ALL-STAR PENTATHLON Swimming showdown
Some of these swimmers have been competing since they were 4 years old.
By PHIL NOVAK
VINDICATOR STAFF REPORTER
YOUNGSTOWN -- A strong odor of chlorine combines with the intense humidity in Youngstown State's Beeghly Natatorium.
Swimmers, place your feet!
The swimmers sit motionless in the water, their hands clutched to the pool wall, their feet flat against it.
Take your mark!
Parents, coaches and teammates perk their heads up and turn their attention to the pool.
A deafening roar continues from both the bleachers and poolside for the next 30 seconds as the swimmers race short-ways across the Olympic-size pool in the backstroke competition.
Whether they think they've done well or not, the kids climb out of the pool, grab their towels and find their coach.
It's not over yet. There's still more racing to go.
Area competition: This was the 2001 Youngstown Swim League All-Star Pentathlon, a once-a-year competition that brought together 244 swimmers from the YSL's 10 area swim clubs.
Sponsored by Penguin Swimming, Youngstown's USA Swimming Club, Saturday's pentathlon required swimmers to compete in five different events -- butterfly, backstroke, breaststroke, freestyle and the individual medley -- in an ironman-type event that tests endurance and overall athleticism.
The coaches of the area swim clubs selected four boys and girls to compete in five age groups, starting at the 8-years-old-and-younger category and going up to the 15-18 category.
Most of these kids have been swimming since before they can remember, and they're as competitive as professionals.
"When he was younger, I had to temper him," said Terry O'Halloran of his son, Tyler, just as Tyler begins to race the 50-meter butterfly.
The coach of the Boardman High School Swim Team, O'Halloran holds a stop watch in his right hand as his son approaches the wall.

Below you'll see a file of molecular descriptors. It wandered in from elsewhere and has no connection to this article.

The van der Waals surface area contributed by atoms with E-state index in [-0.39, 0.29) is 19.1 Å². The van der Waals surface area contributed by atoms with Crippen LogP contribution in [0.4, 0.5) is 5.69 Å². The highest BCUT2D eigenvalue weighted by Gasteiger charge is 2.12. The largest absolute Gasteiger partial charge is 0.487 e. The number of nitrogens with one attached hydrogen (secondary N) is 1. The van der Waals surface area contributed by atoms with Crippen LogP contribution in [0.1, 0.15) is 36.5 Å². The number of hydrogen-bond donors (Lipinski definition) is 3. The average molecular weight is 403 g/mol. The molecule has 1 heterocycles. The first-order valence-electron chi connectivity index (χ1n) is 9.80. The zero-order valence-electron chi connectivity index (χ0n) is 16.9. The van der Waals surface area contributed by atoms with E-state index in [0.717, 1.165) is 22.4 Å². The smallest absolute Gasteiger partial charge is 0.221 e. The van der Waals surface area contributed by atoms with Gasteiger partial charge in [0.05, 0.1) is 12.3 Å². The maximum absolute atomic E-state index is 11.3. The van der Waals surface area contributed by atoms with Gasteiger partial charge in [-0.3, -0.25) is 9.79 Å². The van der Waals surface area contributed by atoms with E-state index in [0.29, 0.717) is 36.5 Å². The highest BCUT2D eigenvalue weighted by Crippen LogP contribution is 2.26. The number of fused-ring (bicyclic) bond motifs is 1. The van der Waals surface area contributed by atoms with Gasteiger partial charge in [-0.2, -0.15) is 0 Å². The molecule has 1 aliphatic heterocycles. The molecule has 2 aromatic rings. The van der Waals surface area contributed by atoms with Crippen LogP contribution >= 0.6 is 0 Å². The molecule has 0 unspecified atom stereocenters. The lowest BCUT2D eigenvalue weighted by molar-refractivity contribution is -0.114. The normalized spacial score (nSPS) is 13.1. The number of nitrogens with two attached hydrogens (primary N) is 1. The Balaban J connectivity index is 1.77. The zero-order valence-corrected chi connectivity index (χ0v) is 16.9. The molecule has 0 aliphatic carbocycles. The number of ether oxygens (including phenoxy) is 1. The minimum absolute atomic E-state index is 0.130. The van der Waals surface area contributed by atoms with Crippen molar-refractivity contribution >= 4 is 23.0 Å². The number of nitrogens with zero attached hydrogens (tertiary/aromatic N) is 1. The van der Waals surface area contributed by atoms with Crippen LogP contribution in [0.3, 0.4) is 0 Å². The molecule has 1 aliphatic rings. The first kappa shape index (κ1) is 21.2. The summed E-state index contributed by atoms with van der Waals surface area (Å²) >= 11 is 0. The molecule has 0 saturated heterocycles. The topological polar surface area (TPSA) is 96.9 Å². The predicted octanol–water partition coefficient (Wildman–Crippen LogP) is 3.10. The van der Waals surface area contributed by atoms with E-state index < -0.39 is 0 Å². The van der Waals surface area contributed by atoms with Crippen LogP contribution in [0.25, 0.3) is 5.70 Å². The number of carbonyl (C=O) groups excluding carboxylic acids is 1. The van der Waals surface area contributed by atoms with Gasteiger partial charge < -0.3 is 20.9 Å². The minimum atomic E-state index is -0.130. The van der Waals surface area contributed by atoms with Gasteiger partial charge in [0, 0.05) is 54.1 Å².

"He easily broke the record there, I think," he said.
He did. As a matter of fact, O'Halloran broke his own record from last year by a half-second.
The 16-year-old who will be a junior at Boardman High School held eight records in this meet before Saturday's event began, two in his current age group and six in his two previous age groups.
"This is a great place to swim," O'Halloran said. "We swim a lot of high school meets here. I always like this pool."
State finalist: He also placed sixth in the state finals this year, and he qualified for next year's U.S. Open. Obviously, this athlete works hard.
"In the summer, I do two practices a day," O'Halloran said. "In the morning, I'll be at the Boardman Swim Club from 7 a.m. to 9:30 a.m., then I'll come back here later and I'll swim with the Penguins from 4 p.m. to 6 p.m.
"Usually, on average I'll do about 10,000 laps a day."
O'Halloran said he's been swimming since he was about 5 years old, but that's nothing compared to some of these competitors.
Started early: "He's been in the water since he was about 3-months-old," said Canfield's Jackie Treeilcock of her 8-year-old son Gavin, a Hilltop Elementary School student and Tippecanoe Country Club swimmer.
"He's been swimming since he was about 3 and in competition since he was about 4," Ms. Treeilcock said.
And Gavin said he loves it. After all, there aren't too many 8-year-olds who don't love to be in the pool. Hailey Sturtz is one of them.
"I'm pretty fast," said the Firestone Area Swim Team member.
Hailey said she loves to compete, but swimming is more than that to her.
"It's recreational and you can have fun with it."
But competition is still the name of the game, and for Meghan Linnelli, 16, a Canfield High School junior, a swimmer with the Canfield Swim Club and a qualifier in next year's U.S. Open, it's doubly rewarding.
"I was in the same meet with my sister, and she really wanted to beat me," Linnelli said. "But she didn't."